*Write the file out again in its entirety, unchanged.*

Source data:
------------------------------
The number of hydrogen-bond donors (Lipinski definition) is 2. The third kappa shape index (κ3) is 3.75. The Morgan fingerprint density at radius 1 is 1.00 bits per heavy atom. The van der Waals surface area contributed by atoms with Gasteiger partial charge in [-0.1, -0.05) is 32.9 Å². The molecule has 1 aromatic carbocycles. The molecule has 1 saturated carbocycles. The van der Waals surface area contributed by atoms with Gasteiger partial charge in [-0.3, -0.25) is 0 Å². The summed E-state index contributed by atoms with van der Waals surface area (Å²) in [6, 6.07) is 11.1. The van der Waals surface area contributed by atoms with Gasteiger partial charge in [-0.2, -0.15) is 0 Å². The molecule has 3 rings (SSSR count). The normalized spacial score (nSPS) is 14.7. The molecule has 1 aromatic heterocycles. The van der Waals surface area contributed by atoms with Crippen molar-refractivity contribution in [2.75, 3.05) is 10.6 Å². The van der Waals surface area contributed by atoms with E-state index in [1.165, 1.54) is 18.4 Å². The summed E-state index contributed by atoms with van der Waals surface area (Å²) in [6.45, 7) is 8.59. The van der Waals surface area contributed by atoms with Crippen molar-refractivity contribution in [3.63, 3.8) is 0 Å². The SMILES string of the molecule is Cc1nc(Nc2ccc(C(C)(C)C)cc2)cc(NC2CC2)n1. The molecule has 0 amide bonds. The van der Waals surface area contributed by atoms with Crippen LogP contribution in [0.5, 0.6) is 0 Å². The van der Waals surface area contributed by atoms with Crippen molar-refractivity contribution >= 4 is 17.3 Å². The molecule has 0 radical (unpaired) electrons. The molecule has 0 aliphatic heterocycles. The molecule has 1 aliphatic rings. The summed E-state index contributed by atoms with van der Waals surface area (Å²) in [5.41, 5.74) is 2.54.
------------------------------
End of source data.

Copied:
The number of hydrogen-bond donors (Lipinski definition) is 2. The third kappa shape index (κ3) is 3.75. The Morgan fingerprint density at radius 1 is 1.00 bits per heavy atom. The van der Waals surface area contributed by atoms with Gasteiger partial charge in [-0.1, -0.05) is 32.9 Å². The molecule has 1 aromatic carbocycles. The molecule has 1 saturated carbocycles. The van der Waals surface area contributed by atoms with Gasteiger partial charge in [-0.3, -0.25) is 0 Å². The summed E-state index contributed by atoms with van der Waals surface area (Å²) in [6, 6.07) is 11.1. The van der Waals surface area contributed by atoms with Gasteiger partial charge in [-0.2, -0.15) is 0 Å². The molecule has 3 rings (SSSR count). The normalized spacial score (nSPS) is 14.7. The molecule has 1 aromatic heterocycles. The van der Waals surface area contributed by atoms with Crippen molar-refractivity contribution in [2.75, 3.05) is 10.6 Å². The van der Waals surface area contributed by atoms with E-state index in [1.165, 1.54) is 18.4 Å². The summed E-state index contributed by atoms with van der Waals surface area (Å²) in [6.45, 7) is 8.59. The van der Waals surface area contributed by atoms with Crippen molar-refractivity contribution in [3.63, 3.8) is 0 Å². The SMILES string of the molecule is Cc1nc(Nc2ccc(C(C)(C)C)cc2)cc(NC2CC2)n1. The molecule has 0 amide bonds. The van der Waals surface area contributed by atoms with Crippen LogP contribution in [0.5, 0.6) is 0 Å². The van der Waals surface area contributed by atoms with Crippen molar-refractivity contribution >= 4 is 17.3 Å². The molecule has 0 radical (unpaired) electrons. The molecule has 0 aliphatic heterocycles. The molecule has 1 aliphatic rings. The summed E-state index contributed by atoms with van der Waals surface area (Å²) in [5.41, 5.74) is 2.54.